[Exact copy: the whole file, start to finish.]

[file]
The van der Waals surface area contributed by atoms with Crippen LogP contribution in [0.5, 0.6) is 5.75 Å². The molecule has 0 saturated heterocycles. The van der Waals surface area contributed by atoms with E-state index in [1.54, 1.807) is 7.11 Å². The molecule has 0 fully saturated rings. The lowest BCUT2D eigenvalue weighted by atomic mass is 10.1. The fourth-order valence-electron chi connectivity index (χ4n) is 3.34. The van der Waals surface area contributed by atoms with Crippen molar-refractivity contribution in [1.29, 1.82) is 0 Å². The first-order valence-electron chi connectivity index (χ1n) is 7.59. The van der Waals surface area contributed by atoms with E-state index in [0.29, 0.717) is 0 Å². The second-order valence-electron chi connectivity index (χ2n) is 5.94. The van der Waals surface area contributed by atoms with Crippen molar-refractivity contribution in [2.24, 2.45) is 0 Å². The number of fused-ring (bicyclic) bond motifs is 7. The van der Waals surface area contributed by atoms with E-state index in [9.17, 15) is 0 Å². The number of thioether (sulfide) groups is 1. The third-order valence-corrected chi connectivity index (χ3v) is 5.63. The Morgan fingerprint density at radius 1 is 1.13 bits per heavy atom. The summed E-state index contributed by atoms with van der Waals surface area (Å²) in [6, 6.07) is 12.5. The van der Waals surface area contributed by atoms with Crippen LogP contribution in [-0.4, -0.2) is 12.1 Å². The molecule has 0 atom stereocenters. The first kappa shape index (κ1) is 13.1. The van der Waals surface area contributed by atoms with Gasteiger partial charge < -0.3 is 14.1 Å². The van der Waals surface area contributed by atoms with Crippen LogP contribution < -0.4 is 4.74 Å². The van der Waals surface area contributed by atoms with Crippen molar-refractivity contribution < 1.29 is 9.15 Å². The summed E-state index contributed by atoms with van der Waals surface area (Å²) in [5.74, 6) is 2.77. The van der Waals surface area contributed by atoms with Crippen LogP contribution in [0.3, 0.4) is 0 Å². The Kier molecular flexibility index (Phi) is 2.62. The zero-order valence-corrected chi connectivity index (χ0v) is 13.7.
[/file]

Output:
The van der Waals surface area contributed by atoms with Crippen LogP contribution in [0.5, 0.6) is 5.75 Å². The molecule has 0 saturated heterocycles. The van der Waals surface area contributed by atoms with E-state index in [1.54, 1.807) is 7.11 Å². The molecule has 0 fully saturated rings. The lowest BCUT2D eigenvalue weighted by atomic mass is 10.1. The fourth-order valence-electron chi connectivity index (χ4n) is 3.34. The van der Waals surface area contributed by atoms with Crippen molar-refractivity contribution in [1.29, 1.82) is 0 Å². The first-order valence-electron chi connectivity index (χ1n) is 7.59. The van der Waals surface area contributed by atoms with E-state index in [0.29, 0.717) is 0 Å². The second-order valence-electron chi connectivity index (χ2n) is 5.94. The van der Waals surface area contributed by atoms with Crippen molar-refractivity contribution in [2.24, 2.45) is 0 Å². The number of fused-ring (bicyclic) bond motifs is 7. The van der Waals surface area contributed by atoms with E-state index in [9.17, 15) is 0 Å². The number of thioether (sulfide) groups is 1. The third-order valence-corrected chi connectivity index (χ3v) is 5.63. The Morgan fingerprint density at radius 1 is 1.13 bits per heavy atom. The summed E-state index contributed by atoms with van der Waals surface area (Å²) in [6, 6.07) is 12.5. The van der Waals surface area contributed by atoms with Crippen LogP contribution in [-0.4, -0.2) is 12.1 Å². The molecule has 0 atom stereocenters. The first kappa shape index (κ1) is 13.1. The van der Waals surface area contributed by atoms with Gasteiger partial charge < -0.3 is 14.1 Å². The van der Waals surface area contributed by atoms with Crippen LogP contribution < -0.4 is 4.74 Å². The van der Waals surface area contributed by atoms with Crippen molar-refractivity contribution < 1.29 is 9.15 Å². The summed E-state index contributed by atoms with van der Waals surface area (Å²) in [5.74, 6) is 2.77. The van der Waals surface area contributed by atoms with Crippen LogP contribution in [0.3, 0.4) is 0 Å². The Kier molecular flexibility index (Phi) is 2.62. The zero-order valence-corrected chi connectivity index (χ0v) is 13.7.